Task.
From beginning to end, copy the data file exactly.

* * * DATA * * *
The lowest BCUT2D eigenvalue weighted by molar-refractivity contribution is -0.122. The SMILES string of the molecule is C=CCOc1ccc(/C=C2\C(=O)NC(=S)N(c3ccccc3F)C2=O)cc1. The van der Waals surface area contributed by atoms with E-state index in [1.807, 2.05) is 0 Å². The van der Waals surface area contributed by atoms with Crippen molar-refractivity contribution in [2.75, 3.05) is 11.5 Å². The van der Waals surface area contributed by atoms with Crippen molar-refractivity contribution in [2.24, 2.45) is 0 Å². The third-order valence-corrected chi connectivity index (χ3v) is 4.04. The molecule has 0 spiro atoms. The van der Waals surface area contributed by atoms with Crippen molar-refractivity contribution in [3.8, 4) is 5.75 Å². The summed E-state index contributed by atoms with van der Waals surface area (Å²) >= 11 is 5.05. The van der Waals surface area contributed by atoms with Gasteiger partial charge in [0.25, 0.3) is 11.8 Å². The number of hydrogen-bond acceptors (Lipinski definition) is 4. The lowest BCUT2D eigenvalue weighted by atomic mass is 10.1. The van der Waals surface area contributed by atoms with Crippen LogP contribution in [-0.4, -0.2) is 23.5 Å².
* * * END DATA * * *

The lowest BCUT2D eigenvalue weighted by molar-refractivity contribution is -0.122. The SMILES string of the molecule is C=CCOc1ccc(/C=C2\C(=O)NC(=S)N(c3ccccc3F)C2=O)cc1. The van der Waals surface area contributed by atoms with E-state index in [1.807, 2.05) is 0 Å². The van der Waals surface area contributed by atoms with Crippen molar-refractivity contribution in [2.75, 3.05) is 11.5 Å². The van der Waals surface area contributed by atoms with Crippen molar-refractivity contribution in [2.24, 2.45) is 0 Å². The third-order valence-corrected chi connectivity index (χ3v) is 4.04. The molecule has 0 spiro atoms. The van der Waals surface area contributed by atoms with Crippen molar-refractivity contribution in [3.8, 4) is 5.75 Å². The summed E-state index contributed by atoms with van der Waals surface area (Å²) >= 11 is 5.05. The van der Waals surface area contributed by atoms with Gasteiger partial charge in [0.25, 0.3) is 11.8 Å². The number of hydrogen-bond acceptors (Lipinski definition) is 4. The lowest BCUT2D eigenvalue weighted by atomic mass is 10.1. The van der Waals surface area contributed by atoms with Crippen LogP contribution in [-0.4, -0.2) is 23.5 Å².